Pyongyang prepares big military show for Sunday

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Pyongyang prepares big military show for Sunday

Military officials say North Korea is preparing a massive military parade for Pyongyang this Sunday to mark the 70th anniversary of the country’s foundation - even as it negotiates denuclearization and peace with the United States.

A military official in Seoul said Monday the North appears to have been preparing for the parade since July, a month after its leader Kim Jong-un agreed to commit to “work toward complete denuclearization of the Korean Peninsula” during his summit with U.S. President Donald Trump on June 12 in Singapore.

Precisely how large the parade will be is unclear, as is whether the North will roll out any intercontinental ballistic missiles (ICBMs) as it has in the past.

But the fact that this will be the 70th anniversary of the regime’s founding makes it a significant celebration.

Founding Day is special in North Korea, says Jeung Young-tae, head of the North Korea Research Institute, because the regime promotes founding leader Kim Il Sung’s anti-Japanese activities in the early 20th century as the main force behind the establishment of the country.

North Korea goes to great lengths to highlight Kim Il Sung’s personality cult, and pomp and circumstance like military parades are a major tool.

A local intelligence official, who asked not to be named, said Monday that Seoul authorities have yet to detect any signs that North Korea was planning to include its ICBMs in the parade or show off any new missiles not seen by the outside world before.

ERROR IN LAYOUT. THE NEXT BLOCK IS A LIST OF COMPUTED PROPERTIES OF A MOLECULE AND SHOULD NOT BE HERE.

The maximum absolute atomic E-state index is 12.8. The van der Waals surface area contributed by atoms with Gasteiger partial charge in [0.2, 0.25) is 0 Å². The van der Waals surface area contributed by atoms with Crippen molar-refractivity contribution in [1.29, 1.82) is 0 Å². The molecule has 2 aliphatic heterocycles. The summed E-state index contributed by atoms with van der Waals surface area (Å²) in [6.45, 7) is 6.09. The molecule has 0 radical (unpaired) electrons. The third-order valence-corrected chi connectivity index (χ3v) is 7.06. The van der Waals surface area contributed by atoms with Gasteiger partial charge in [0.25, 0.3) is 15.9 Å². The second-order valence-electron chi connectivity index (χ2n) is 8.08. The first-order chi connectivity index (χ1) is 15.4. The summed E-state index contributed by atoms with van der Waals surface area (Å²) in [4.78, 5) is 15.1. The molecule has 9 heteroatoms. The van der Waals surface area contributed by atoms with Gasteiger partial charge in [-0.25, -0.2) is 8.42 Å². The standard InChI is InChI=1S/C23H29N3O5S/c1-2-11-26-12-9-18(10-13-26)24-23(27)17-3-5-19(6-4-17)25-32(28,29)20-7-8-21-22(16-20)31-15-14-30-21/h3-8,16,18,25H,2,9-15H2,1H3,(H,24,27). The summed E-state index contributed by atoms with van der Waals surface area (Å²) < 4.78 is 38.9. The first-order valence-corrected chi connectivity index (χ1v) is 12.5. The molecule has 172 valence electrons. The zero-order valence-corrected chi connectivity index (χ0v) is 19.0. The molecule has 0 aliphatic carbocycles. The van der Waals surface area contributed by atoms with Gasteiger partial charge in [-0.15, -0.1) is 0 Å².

Seoul is watching for last-minute surprises, given the fact that the North transported several ICBM-mounted transporter erector launchers to an airfield near the Kim Il Sung Square in early February, where a military parade was held two to three days later to mark the 70th anniversary of the country’s army.

The ICBMs were said to have been stored in the Mirim Air Club, an airfield on the outskirts of Pyongyang where soldiers usually practice formation ahead of military parades.

The parade on Feb. 8 - on the eve of the PyeongChang Winter Olympics - featured goose-stepping troops and Hwasong-12 and 14 and 15 ICBMs. No new weapons were rolled out, and Seoul officials at the time said the regime appeared to have made efforts to keep the parade low-key to not disrupt the rapprochement with South Korea that was just picking up steam. Pyongyang did not allow the foreign press to cover the parade and gave no prior notice of it in its state-run media.

Seoul intelligence officials believe they’ll have a better idea of whether ICBMs will be in Sunday’s parade later this week, perhaps from Wednesday through Friday.

Shin Jong-woo, a senior analyst at the Korea Defense and Security Forum, said satellite imagery from the Mirim Air Field appeared to show more troops than in the February parade, when 13,000 soldiers took part.

A former intelligence official said North Korea deployed what was believed to be an ICBM to the Mirim Air Field in July 2014, days before a military parade was held on the 61st anniversary of the armistice agreement, but decided not to show it during the event.

At the time, said the source, Seoul authorities concluded Pyongyang was sending a message to the United States to ease economic sanctions against the regime, which is why the North might make a similar call this Sunday.

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